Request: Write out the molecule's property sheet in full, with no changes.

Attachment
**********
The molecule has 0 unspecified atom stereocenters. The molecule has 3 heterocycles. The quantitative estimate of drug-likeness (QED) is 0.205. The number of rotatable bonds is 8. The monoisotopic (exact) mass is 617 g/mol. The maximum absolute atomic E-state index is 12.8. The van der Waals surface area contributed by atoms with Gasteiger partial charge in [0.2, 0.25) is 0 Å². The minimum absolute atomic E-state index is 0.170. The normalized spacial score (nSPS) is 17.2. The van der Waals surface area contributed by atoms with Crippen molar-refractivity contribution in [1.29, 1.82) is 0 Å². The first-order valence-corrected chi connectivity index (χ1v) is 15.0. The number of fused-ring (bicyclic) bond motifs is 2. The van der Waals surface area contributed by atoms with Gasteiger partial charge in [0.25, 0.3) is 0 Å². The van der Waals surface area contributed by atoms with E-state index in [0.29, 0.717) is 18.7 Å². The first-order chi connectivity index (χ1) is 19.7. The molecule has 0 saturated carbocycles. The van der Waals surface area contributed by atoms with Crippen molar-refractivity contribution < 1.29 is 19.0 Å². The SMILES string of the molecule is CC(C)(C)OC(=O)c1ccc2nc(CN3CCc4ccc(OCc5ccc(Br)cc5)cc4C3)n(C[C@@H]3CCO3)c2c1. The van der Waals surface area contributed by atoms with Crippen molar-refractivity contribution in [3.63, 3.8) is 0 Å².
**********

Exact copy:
The molecule has 0 unspecified atom stereocenters. The molecule has 3 heterocycles. The quantitative estimate of drug-likeness (QED) is 0.205. The number of rotatable bonds is 8. The monoisotopic (exact) mass is 617 g/mol. The maximum absolute atomic E-state index is 12.8. The van der Waals surface area contributed by atoms with Gasteiger partial charge in [0.2, 0.25) is 0 Å². The minimum absolute atomic E-state index is 0.170. The normalized spacial score (nSPS) is 17.2. The van der Waals surface area contributed by atoms with Crippen molar-refractivity contribution in [1.29, 1.82) is 0 Å². The first-order valence-corrected chi connectivity index (χ1v) is 15.0. The number of fused-ring (bicyclic) bond motifs is 2. The van der Waals surface area contributed by atoms with Gasteiger partial charge in [0.25, 0.3) is 0 Å². The van der Waals surface area contributed by atoms with E-state index in [0.29, 0.717) is 18.7 Å². The first-order chi connectivity index (χ1) is 19.7. The molecule has 0 saturated carbocycles. The van der Waals surface area contributed by atoms with Crippen molar-refractivity contribution < 1.29 is 19.0 Å². The SMILES string of the molecule is CC(C)(C)OC(=O)c1ccc2nc(CN3CCc4ccc(OCc5ccc(Br)cc5)cc4C3)n(C[C@@H]3CCO3)c2c1. The van der Waals surface area contributed by atoms with Crippen molar-refractivity contribution in [3.63, 3.8) is 0 Å².